Ecophysiological responses of fishes to increasing ocean acidification and warming
Di Santo, Valentina
MetadataShow full item record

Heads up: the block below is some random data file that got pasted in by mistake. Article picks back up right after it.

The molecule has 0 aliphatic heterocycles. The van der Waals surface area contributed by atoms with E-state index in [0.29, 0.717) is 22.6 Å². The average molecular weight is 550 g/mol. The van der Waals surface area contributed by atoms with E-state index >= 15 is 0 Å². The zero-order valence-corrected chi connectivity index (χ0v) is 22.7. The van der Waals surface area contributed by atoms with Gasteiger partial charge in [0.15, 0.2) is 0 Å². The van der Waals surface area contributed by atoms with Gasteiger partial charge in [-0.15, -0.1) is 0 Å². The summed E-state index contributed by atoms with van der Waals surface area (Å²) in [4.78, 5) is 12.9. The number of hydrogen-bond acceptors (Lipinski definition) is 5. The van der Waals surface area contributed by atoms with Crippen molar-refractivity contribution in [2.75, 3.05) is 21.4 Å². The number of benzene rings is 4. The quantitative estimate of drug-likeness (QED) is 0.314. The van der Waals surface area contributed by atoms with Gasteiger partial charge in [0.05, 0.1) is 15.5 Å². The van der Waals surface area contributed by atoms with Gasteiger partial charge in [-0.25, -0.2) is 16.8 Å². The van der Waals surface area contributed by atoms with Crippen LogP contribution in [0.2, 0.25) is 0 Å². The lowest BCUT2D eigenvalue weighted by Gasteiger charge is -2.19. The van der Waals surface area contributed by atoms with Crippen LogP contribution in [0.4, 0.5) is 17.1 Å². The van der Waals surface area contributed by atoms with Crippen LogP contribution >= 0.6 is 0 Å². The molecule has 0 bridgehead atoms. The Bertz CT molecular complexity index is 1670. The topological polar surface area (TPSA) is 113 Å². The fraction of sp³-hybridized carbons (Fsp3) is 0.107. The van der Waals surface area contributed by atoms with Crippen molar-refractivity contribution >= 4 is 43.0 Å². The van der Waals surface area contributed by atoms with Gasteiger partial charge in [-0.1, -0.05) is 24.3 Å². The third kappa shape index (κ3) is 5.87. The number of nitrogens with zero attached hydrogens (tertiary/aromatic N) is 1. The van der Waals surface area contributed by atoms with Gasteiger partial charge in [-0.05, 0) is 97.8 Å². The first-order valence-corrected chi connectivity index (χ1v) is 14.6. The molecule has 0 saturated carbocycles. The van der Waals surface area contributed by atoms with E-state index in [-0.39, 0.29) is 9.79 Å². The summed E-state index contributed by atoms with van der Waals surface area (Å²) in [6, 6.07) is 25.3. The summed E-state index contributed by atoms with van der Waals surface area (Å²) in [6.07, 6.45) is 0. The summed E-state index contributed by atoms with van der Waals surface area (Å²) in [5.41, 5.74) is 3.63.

A major goal in conservation biology is to understand the effects of short and long term environmental change on organisms. Fishes are the most valuable marine resource, however very little is known about the synergistic effect of current ocean warming and acidification, and the role of body size and local adaptation on their resilience. There is growing evidence that increased environmental temperature correlates with a reduction in ectotherm body size, suggesting a universal response to warming. To investigate the potential advantage of small body size in fish resilience, I made intra- and inter-specific comparisons of dwarf- and normal-size cleaner gobies of the genus Elacatinus. I first tested the hypothesis that smaller body size would correlate with a wider thermal tolerance by using same-age but different-size gobies reared at 'common garden' conditions. By employing critical thermal methodology, I provided empirical evidence supporting thermal biology theories that predict wider thermal tolerance windows as body size shrinks. These results provided the motivation to examine the effect of body mass on digestive performance, an indicator of fitness. Only smaller fish increased digestive metabolic scope at higher temperatures, thus suggesting that temperature increase caused by global warming will favor smaller individuals. To investigate the role of local adaptation on resilience in climate change, I compared the responses to warming and acidification between latitudinally- and morphologically-distinct populations of the little skate Leucoraja erinacea, by focusing on the most vulnerable life stages, embryos and juveniles. Embryos maintained at common garden conditions showed countergradient variation in performance curves. In juvenile skates, post-exercise metabolic curves shifted performance optima, exhibiting thermal adaptation in the two populations examined. This suggests that as skates hatch and are able to thermoregulate, they can change their temperature optima to exploit local thermal environments. Lastly, temperature and acidification levels predicted by the end of the century may reduce fitness of the northern population of skates, thus increasing vulnerability to local extinction.